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Engineering shortages lead Ontario job seekers to go where the action is: Study


March 6, 2013
By Manufacturing AUTOMATION

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Job seekers in Ontario should focus their training and job searches towards the engineering field, according to Randstad Canada, a staffing, recruitment, and HR services firm.

Given the importance of job creation for youth in Ontario, officials from Randstad Canada say it’s essential to channel young people entering the workforce into fields such as engineering with high demand for talent.

“It makes sense to encourage youth in Ontario to consider engineering as a worthwhile career option,” said Keith Wark, vice president Central and Eastern Region, Randstad Engineering, said in a statement. “This is a sector that is clearly in need of seasoned professionals as older engineers retire. If we want to develop that pool of talent, we must hire and develop young engineers now.”

The recently released study, Engineering Labour Market in Canada: Projections to 2020, commissioned by Engineers Canada and sponsored by Randstad Engineering, reveals that Canada is facing a short supply of engineers with more than 10 years of experience, and that supply and demand imbalances in the engineering sector are becoming more serious, specifically in Ontario:

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Findings from the labour market report note that resource projects in the north and infrastructure upgrades in most regions drive job creation, and that steady improvements in manufacturing create supply pressures for industrial engineers. Additionally, it notes that resource and infrastructure projects add jobs and create significant supply pressures for mining and civil engineers, while steady improvements in manufacturing create supply pressures for industrial engineers.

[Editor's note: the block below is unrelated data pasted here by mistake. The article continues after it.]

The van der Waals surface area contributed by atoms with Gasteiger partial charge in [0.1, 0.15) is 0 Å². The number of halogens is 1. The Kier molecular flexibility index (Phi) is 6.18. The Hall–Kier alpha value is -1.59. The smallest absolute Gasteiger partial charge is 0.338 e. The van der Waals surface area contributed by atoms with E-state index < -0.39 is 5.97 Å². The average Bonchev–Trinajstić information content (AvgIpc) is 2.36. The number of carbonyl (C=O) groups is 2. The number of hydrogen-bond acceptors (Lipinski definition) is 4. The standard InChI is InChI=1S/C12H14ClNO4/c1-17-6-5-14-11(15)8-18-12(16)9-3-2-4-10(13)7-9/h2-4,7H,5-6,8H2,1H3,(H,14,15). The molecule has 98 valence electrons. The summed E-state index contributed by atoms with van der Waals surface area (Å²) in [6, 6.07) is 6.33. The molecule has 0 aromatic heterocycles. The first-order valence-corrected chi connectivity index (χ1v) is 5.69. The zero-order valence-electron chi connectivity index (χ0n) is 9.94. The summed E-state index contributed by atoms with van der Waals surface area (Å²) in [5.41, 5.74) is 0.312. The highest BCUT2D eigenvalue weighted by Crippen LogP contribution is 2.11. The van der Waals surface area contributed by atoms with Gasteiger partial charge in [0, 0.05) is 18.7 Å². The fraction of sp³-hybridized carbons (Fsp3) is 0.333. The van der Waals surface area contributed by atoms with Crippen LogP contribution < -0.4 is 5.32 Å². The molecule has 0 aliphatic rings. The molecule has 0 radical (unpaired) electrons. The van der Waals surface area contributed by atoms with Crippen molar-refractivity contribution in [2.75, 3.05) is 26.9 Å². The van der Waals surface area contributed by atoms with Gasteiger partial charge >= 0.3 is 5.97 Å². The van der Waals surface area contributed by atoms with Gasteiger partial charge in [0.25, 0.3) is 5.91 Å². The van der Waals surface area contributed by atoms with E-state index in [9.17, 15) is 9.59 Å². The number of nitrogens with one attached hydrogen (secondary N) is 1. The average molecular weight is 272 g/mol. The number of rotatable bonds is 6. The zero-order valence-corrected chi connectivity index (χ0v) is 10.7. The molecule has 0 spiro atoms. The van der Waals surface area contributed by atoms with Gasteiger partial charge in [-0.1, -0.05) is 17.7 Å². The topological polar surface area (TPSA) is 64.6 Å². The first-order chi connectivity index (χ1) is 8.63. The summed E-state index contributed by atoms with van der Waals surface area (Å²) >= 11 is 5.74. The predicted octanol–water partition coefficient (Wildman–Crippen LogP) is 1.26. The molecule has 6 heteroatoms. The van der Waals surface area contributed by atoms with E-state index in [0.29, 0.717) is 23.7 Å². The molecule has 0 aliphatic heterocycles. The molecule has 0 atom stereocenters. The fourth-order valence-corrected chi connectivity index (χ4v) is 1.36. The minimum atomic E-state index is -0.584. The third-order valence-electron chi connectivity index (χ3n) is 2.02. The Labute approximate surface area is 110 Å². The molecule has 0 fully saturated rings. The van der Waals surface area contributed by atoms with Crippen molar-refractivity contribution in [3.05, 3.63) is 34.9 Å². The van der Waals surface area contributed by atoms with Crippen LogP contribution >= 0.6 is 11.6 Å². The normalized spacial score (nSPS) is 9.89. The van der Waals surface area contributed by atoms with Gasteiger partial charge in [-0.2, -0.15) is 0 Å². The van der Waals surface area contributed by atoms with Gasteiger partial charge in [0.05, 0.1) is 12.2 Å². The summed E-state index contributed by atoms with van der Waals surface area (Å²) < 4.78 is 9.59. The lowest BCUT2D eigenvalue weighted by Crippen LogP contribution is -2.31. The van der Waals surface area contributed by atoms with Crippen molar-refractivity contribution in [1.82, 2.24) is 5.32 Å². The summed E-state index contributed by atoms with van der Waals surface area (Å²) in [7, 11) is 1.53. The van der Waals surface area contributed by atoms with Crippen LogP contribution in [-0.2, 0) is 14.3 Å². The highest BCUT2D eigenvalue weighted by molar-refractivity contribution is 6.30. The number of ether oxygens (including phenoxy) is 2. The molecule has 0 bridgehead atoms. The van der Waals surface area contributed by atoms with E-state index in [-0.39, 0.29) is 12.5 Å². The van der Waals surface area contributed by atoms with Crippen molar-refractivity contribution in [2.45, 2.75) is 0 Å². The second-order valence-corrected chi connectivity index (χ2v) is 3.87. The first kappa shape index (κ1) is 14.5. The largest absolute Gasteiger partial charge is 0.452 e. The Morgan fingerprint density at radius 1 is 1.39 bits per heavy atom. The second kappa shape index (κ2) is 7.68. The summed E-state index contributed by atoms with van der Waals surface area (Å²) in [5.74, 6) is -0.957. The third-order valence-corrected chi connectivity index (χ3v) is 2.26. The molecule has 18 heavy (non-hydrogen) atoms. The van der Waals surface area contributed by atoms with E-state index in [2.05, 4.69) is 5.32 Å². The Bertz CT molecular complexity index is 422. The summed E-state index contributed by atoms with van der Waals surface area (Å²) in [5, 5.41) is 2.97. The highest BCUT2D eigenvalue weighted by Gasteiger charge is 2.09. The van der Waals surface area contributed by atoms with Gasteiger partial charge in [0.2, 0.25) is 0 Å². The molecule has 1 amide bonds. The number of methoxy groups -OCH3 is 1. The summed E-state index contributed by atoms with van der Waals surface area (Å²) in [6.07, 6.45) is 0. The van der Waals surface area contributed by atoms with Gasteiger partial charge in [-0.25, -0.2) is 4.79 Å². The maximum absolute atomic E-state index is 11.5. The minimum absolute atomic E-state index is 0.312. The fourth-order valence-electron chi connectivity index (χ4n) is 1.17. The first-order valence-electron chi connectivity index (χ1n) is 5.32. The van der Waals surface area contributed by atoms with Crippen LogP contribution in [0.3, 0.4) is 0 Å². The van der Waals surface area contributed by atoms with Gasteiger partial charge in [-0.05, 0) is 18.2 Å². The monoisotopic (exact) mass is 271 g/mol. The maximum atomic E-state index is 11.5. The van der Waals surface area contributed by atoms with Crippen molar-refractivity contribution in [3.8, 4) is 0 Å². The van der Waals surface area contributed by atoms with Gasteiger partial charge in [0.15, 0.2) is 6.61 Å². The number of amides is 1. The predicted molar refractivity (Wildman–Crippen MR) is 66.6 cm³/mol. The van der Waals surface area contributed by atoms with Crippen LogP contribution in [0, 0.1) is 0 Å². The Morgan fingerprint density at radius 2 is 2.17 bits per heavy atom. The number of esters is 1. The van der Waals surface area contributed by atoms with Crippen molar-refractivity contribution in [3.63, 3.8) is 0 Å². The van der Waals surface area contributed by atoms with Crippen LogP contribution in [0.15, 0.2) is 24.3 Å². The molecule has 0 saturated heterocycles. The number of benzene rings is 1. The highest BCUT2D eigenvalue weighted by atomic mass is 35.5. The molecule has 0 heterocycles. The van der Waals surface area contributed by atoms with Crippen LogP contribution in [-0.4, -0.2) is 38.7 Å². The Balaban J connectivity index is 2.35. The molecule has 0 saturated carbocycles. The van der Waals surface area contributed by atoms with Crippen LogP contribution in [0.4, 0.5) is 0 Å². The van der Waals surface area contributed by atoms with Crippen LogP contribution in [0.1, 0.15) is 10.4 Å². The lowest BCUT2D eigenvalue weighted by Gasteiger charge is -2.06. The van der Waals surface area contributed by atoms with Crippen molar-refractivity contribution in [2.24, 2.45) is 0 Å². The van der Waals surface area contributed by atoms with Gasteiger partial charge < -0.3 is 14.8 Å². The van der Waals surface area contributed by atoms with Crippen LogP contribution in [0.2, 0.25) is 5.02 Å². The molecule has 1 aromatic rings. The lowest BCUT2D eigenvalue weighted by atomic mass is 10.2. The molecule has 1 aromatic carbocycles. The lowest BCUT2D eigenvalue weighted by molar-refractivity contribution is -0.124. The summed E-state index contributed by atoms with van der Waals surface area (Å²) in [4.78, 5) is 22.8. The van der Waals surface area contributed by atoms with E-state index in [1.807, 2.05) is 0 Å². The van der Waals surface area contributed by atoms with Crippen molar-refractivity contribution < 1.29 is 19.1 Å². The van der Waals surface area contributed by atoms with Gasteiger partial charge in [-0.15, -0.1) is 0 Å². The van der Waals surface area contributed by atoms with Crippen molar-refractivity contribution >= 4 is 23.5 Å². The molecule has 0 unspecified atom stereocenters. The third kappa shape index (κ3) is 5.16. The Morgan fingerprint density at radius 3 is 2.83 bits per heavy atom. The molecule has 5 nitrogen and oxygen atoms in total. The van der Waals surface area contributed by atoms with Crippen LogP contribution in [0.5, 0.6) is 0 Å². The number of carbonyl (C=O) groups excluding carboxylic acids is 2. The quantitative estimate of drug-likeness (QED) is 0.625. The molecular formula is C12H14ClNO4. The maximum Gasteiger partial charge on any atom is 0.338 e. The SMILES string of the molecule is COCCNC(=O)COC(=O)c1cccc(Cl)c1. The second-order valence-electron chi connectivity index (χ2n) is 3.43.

Randstad Canada’s own projections see a growing demand for engineers in Ontario’s aerospace sector, which requires a highly skilled workforce to deal with aging commercial fleets that will soon need to be replaced. Demand is also growing for engineers in the construction sector, a result of new infrastructure projects. The growth in construction has resulted in an imbalance in the supply of engineers and other highly skilled workers.

While labour market conditions vary from region to region, Ontario in particular must find ways to strike a balance between retiring skilled engineers, and training incoming graduates and international candidates.

“We are encouraged by the provincial government’s stated commitment to youth employment and its understanding of the needs of Ontario’s labour market, ” said Wark. ”New projects mean great prospects for young engineers, but employers will need to start hiring based on potential instead of just experience, as a way to counterbalance labour shortages.”